To celebrate our January birthdays, my mother and I often “split” a gift.  We took each other out for lunch to celebrate.  In reality, it was just an excuse to sit across a restaurant table and catch up, but it was a nice way to give each other a small gift.  Mark’s email reminded me of how much I miss sharing that birthday lunch, and also reminded me of how I have chosen to celebrate my mother’s life on her birthday.
jack daniels   A week or two before my mother passed away, my nephew Jason brought a small bottle of whiskey to her at the hospice house.  She liked whiskey, and when I was growing up, she and my father often would enjoy a drink before dinner.  My father drank Jim Beam or Jack Daniels on the rocks with soda and my mother drank hers with water.  I never understood how they could drink the stuff.  To me it tastes like medicine, and the only time I could swallow it was when my father mixed a teaspoon with honey and lemon to quiet my coughs.
   It was against the rules to have alcohol in the hospice house (I guess they were afraid that dying people might get drunk and rowdy) and the nurses asked me to take the bottle with me when I left for the evening. I took it to my house and stuck it in the cabinet.
   After Mom died, I decided to drink a toast to her on her birthday, and on January 7, alone in my kitchen, I poured a shot (more like a half shot) of the whiskey and after toasting her, drank the entire thing down in one swallow.  I shuddered for almost fifteen minutes, and while I can’t say I enjoyed it, the warmth that followed the shudder made it tolerable.
   Last year on Mom’s birthday, I did the same thing, with the same reaction of shuddering for a good  fifteen minutes.  Maybe it was the whiskey, but I imagined that I could hear her chuckle at me.  I have to admit that I imagined the warmth that spread from my stomach to my toes was more a hug from my mother than a blast of alcohol.
   You would think that after two years, I would be used missing my mother, but I am not. Not a day goes by that I do not think of her- miss her soft gray eyes and warm embrace.  I see her in my children.  I see her in myself.  But when I feel  my eyes become hot with tears and my heart wrings with loneliness, I remember her last hours.  As she hovered between this life and the next, I saw her exert great effort to raise her arms toward Heaven.  Again and again, she would raise her hands to the sky and then, not strong enough to hold them up, she allowed them to drop to her bed.  I knew that she was transitioning- that her eyes were no longer set on earth and her loved ones here, but instead on the God who had steadfastly guided her through the past eighty-two years.  And as much as I wanted to call her back and beg her to stay a few more hours, I could not.  She had taught me well.  Part of loving is letting go.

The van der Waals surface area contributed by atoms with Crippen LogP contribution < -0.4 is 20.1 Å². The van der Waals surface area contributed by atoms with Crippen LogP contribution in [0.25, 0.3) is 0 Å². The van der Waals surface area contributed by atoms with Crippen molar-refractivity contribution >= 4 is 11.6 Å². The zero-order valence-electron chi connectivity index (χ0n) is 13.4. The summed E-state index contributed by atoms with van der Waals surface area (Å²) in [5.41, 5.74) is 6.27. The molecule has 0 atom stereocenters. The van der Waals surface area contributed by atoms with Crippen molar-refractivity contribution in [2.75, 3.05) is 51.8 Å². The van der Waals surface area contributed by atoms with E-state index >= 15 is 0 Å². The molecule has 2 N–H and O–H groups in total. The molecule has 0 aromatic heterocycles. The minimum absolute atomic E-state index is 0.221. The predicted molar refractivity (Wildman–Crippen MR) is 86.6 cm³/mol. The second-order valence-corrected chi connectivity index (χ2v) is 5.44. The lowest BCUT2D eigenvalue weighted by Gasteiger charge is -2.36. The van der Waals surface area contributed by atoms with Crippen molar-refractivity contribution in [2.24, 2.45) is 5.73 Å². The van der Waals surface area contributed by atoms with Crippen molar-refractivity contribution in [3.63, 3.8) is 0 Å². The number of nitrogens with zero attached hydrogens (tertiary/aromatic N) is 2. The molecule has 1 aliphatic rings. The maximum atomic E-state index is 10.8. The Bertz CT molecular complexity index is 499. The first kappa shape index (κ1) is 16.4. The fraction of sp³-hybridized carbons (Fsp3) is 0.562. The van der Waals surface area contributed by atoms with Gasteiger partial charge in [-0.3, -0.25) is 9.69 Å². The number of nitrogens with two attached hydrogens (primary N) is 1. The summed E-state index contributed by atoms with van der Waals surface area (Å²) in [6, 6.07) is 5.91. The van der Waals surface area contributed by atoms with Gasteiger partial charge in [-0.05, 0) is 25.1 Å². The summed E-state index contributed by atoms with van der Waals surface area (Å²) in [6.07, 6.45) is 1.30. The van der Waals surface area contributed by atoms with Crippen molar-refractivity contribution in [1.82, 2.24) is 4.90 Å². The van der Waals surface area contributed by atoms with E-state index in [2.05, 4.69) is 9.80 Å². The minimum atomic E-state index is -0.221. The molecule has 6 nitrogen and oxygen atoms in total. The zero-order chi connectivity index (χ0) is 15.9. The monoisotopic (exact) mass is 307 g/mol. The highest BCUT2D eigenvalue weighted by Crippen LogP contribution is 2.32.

The bottle of whiskey still remains in my cupboard, untouched since January 7, 2012.  Tonight I will again pour a half shot (guess I will never be much of a drinker) and toast my mother, and her mother. Heck- I’ll toast all our mothers, since they are more alike than different.  Perhaps you will join me.  Pour a shot- whiskey, wine, rum…even milk.  It doesn’t matter.  Raise your glass, think of your mother and thank God for the time you had with her.  If you shudder like I will, and listen very carefully, you might hear a tinkle of laughter from on high. That’s Grammie and Mom, waiting for the rest of us.

Did You Make Your Bed This Morning?

unmadeWhile waiting at the dentist’s office this week, I read an article called “Happy Habit: Make Your Bed” but Jackie Ashton. In the article, Ms Ashton admits to hating to make her bed and resolves to amend her ways, explaining how this daily chore sets the stage for a more orderly and productive day. Her catch phrase, “messy bed, messy head” spoke a resounding truth to me, for I am a bed Nazi.

I’m not sure where it began, but I think I can blame my mother for my obsession with a neat bed. It was my mother’s expectation that our beds be made before we left for school in the morning, and I, being one of the eldest of the clan, had to set an example for my six younger siblings.

Without fail, at 30 Green Street, every Saturday morning all beds were stripped and all sheets washed. My mother hung them on the clothes lines, where they would flap in the breezes of the backyard until they were dry, to be carefully returned to the beds before the youngest child’s bedtime. The ritual did not stop there, however. When Saturday evening came, all heads were shampooed and all nails trimmed, and by nightfall, every child was scrubbed and shiny, clad in clean pajamas and tucked between smooth percale sheets that smelled of fresh air and sunshine.

I was a teenager before we had contour sheets for our beds. My father, who had been in the Navy, taught us to make square corners from flat sheets, showing us that sheets on a well-made bed would endure several nights of slumber before coming un-tucked. We often paired up in teams of two to make beds on Saturday afternoons, and my sister Robin and I devised ways to make the chore more enjoyable. Making beds for ten people could be a daunting task, but our games made the work less mundane. We bent back the mattresses and pretended they were horses while we jumped on the bed springs. We folded blankets like flags, creating tidy wool triangles that sat on the sheets until it was time to unfold them and tuck them under at the foot. We tried flipping coins on our freshly made beds, in hopes that they would be as taut as those in the military barracks my father had described. square corners